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DVD Review

DVD cover

The Echo Game (Region 1 Edition)


Starring: Alisha Seaton, Jeannie Bolet, Melissa Lee and Judy Clement
MTI Home Entertainment
RRP: $24.95
Certificate: R
Available 27 September 2011

A female couple is raising a little girl who is the daughter of a woman called Rachel from a previous relationship. Rachel was long thought to be dead, but she had gone into hiding from an organisation called The Echo Project, which brought children into the establishment to study psychic abilities. Unscrupulous - even deadly - motives alerted the authorities, but the woman heading the illicit research managed to escape. Now, years later, she is attempting to find her lost children in order to once again make them play The Echo Game, and ultimately steal their powers away. The F.B.I. is on her tail, but time is running out as she learns of the presence of Rachel’s little girl...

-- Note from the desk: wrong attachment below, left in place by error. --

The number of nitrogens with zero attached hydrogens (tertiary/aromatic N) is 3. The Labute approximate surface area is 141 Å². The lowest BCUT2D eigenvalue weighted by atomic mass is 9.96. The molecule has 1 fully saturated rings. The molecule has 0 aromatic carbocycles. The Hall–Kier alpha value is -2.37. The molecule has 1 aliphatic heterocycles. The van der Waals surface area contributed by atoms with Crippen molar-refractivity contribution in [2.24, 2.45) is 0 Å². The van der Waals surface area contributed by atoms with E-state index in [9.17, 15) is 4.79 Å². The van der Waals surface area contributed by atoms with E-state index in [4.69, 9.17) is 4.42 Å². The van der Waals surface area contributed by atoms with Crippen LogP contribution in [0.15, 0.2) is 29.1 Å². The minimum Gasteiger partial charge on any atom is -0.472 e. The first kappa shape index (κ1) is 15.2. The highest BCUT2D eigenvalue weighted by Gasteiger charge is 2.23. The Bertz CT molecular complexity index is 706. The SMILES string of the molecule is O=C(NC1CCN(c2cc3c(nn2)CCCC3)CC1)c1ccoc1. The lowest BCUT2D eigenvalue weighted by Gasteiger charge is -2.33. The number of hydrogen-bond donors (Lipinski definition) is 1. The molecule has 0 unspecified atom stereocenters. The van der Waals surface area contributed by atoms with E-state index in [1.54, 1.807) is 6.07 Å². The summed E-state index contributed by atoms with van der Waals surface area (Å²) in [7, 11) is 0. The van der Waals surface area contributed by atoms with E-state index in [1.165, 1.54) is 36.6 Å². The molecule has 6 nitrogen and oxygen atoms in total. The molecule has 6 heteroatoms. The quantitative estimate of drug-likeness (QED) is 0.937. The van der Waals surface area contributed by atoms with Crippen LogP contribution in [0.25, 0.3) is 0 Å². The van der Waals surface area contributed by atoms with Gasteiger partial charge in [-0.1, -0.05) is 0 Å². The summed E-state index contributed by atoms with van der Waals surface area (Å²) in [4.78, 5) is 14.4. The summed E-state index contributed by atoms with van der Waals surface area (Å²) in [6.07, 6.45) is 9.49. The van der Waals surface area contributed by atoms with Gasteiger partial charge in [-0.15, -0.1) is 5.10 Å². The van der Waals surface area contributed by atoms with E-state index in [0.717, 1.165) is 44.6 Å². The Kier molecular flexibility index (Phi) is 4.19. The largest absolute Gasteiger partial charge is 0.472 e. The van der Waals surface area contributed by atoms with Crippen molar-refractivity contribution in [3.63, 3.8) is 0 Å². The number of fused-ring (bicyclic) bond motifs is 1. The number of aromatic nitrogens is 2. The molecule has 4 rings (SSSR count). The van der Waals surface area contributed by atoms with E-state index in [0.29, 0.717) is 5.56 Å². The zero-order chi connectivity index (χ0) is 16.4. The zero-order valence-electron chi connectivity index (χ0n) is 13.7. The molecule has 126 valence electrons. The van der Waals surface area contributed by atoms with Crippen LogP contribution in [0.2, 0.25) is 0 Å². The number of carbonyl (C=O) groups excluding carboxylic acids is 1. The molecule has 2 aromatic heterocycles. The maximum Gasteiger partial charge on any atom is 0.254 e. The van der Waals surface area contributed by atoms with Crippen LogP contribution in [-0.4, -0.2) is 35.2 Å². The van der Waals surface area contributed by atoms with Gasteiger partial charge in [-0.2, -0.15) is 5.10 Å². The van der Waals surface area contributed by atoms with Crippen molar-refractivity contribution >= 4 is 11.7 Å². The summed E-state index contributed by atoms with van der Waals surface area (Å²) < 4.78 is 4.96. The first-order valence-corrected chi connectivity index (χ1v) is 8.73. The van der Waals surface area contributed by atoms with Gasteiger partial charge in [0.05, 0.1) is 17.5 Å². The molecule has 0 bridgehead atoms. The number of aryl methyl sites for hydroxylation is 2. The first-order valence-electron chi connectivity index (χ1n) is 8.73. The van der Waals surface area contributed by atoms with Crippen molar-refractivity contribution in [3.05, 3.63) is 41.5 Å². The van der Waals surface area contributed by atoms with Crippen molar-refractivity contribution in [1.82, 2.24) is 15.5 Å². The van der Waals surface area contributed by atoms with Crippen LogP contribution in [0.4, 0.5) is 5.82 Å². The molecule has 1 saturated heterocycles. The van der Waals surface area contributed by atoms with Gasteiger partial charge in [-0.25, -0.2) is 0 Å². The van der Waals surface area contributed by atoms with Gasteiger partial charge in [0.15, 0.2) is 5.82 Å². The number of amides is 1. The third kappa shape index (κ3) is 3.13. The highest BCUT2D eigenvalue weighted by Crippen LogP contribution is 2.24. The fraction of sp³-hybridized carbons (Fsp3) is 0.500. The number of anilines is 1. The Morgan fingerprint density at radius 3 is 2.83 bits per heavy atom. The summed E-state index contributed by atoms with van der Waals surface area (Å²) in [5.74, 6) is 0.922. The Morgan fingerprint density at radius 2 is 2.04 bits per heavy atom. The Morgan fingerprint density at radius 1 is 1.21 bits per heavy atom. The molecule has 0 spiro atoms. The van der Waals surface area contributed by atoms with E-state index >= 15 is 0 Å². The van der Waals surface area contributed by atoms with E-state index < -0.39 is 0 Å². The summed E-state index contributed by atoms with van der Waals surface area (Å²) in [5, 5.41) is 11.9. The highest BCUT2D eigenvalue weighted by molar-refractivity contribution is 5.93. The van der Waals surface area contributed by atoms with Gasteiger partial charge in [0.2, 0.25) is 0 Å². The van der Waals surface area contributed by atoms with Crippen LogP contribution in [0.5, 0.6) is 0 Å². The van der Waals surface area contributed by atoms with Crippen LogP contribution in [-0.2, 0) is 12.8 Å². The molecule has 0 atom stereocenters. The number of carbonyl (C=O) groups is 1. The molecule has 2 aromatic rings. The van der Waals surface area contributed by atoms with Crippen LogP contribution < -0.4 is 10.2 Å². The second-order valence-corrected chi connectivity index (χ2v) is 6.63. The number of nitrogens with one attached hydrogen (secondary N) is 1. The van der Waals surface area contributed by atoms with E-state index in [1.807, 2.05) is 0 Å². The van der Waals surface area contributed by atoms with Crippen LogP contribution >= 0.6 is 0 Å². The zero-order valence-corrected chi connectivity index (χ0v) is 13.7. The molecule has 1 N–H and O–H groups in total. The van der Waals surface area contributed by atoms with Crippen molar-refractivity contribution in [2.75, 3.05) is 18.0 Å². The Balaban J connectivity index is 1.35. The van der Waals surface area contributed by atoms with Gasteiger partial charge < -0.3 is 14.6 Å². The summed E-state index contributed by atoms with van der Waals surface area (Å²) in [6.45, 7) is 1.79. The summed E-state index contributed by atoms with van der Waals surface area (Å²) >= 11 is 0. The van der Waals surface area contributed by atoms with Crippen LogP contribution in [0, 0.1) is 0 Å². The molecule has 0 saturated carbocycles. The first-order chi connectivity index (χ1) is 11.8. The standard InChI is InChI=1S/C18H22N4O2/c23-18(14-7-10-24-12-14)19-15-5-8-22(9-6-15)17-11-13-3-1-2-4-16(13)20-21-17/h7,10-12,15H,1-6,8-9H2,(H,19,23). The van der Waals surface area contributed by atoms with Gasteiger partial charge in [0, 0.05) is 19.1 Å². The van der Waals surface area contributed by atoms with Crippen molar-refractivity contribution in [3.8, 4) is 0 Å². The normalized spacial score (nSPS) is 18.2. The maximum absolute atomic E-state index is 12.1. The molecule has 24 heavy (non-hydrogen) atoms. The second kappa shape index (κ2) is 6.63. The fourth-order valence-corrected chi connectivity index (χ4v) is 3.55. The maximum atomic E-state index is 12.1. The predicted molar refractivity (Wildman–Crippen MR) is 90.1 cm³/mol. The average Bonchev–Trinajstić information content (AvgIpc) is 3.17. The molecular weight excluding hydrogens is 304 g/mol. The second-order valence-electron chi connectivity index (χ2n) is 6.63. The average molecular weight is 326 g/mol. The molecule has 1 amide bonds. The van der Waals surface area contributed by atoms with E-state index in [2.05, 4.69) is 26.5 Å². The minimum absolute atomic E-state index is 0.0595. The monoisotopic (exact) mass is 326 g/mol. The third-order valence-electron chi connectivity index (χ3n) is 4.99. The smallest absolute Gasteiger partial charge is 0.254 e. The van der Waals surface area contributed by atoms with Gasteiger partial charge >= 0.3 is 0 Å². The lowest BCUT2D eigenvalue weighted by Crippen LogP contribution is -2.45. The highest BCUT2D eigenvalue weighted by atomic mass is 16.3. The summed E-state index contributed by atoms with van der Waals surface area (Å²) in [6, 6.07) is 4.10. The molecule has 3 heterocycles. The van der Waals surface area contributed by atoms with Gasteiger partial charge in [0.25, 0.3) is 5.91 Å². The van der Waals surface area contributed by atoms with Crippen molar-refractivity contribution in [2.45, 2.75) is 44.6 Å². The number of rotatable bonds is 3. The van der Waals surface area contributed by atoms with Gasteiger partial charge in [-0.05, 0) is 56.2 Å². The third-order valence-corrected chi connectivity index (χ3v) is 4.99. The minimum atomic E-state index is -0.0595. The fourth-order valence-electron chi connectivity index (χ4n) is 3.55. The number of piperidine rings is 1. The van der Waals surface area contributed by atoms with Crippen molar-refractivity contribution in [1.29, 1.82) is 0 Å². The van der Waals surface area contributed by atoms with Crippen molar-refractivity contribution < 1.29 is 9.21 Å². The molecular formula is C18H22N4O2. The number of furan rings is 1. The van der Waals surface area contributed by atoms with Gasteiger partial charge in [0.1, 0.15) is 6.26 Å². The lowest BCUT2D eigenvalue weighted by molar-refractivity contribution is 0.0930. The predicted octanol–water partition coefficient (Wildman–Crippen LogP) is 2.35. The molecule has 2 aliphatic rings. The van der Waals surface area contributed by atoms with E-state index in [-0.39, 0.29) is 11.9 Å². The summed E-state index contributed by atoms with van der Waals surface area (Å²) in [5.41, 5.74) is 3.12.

There is no end of fictional (and alleged non-fictional, come to that) tales featuring an individual or group of people who possess special psychic or other supernatural abilities, and are hounded by an unscrupulous organisation who want nothing more than to know how they tick - even if it means killing them in the process. Everything from The Tomorrow People, Dark Angel and, my particular favourite in this field, the old Alan Dean Foster novel, Slipt, immediately spring to mind. It’s certainly nothing new to the horror film industry; in fact, the premise often follows the format of a ghost story. In this instance, a little girl is thought to be mentally traumatised in some way, because she starts to hold conversations with a person who can’t be seen.

So, hardly original but, nevertheless, effective. Indeed, this is quite an enjoyable little film, even if I did develop my own precognitive powers and manage to predict how it would end. Although there are supernatural elements (no more so than the climatic confrontation), The Echo Game plays out closer to a psychological thriller.

The main villain of the piece is well-portrayed; however, I had to ask myself: if she could kill almost anyone, using only mind control, they why did she require two nasty henchmen? I suspect that the answer lies in dialogue exchange.

The film ends quite abruptly, suitably diverting attention away from the couple of loose ends, such as how the little girl can even go up against a woman with the combined powers of other children. Don’t let it be a concern and just enjoy the film.


Ty Power

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